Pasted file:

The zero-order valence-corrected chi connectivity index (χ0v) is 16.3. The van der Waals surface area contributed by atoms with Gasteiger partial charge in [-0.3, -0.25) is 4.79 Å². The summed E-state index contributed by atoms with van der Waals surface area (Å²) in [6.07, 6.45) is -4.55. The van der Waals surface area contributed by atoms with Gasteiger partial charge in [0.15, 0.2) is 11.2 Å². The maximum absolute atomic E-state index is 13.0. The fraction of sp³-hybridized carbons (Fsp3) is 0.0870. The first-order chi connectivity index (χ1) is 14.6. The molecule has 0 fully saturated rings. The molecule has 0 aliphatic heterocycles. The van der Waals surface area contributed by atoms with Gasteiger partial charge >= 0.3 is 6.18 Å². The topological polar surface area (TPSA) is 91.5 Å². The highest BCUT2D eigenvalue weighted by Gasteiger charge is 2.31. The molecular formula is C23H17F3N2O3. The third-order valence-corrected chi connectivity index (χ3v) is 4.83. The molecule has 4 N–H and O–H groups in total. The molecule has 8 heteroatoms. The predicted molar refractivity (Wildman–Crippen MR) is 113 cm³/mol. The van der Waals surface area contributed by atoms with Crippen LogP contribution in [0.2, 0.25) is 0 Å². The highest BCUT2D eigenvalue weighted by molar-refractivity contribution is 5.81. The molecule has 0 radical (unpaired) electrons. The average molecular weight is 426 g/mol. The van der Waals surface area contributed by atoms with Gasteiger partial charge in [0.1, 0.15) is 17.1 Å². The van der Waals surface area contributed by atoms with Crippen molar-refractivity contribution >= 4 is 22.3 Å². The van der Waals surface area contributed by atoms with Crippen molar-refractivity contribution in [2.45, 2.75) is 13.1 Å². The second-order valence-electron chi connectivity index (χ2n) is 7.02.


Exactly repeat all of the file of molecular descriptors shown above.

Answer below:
The zero-order valence-corrected chi connectivity index (χ0v) is 16.3. The van der Waals surface area contributed by atoms with Gasteiger partial charge in [-0.3, -0.25) is 4.79 Å². The summed E-state index contributed by atoms with van der Waals surface area (Å²) in [6.07, 6.45) is -4.55. The van der Waals surface area contributed by atoms with Gasteiger partial charge in [0.15, 0.2) is 11.2 Å². The maximum absolute atomic E-state index is 13.0. The fraction of sp³-hybridized carbons (Fsp3) is 0.0870. The first-order chi connectivity index (χ1) is 14.6. The molecule has 0 fully saturated rings. The molecule has 0 aliphatic heterocycles. The van der Waals surface area contributed by atoms with Gasteiger partial charge >= 0.3 is 6.18 Å². The topological polar surface area (TPSA) is 91.5 Å². The highest BCUT2D eigenvalue weighted by Gasteiger charge is 2.31. The molecular formula is C23H17F3N2O3. The third-order valence-corrected chi connectivity index (χ3v) is 4.83. The molecule has 4 N–H and O–H groups in total. The molecule has 8 heteroatoms. The predicted molar refractivity (Wildman–Crippen MR) is 113 cm³/mol. The van der Waals surface area contributed by atoms with Crippen LogP contribution in [0.2, 0.25) is 0 Å². The highest BCUT2D eigenvalue weighted by molar-refractivity contribution is 5.81. The molecule has 0 radical (unpaired) electrons. The average molecular weight is 426 g/mol. The van der Waals surface area contributed by atoms with Gasteiger partial charge in [0.1, 0.15) is 17.1 Å². The van der Waals surface area contributed by atoms with Crippen molar-refractivity contribution >= 4 is 22.3 Å². The van der Waals surface area contributed by atoms with Crippen molar-refractivity contribution in [2.45, 2.75) is 13.1 Å². The second-order valence-electron chi connectivity index (χ2n) is 7.02.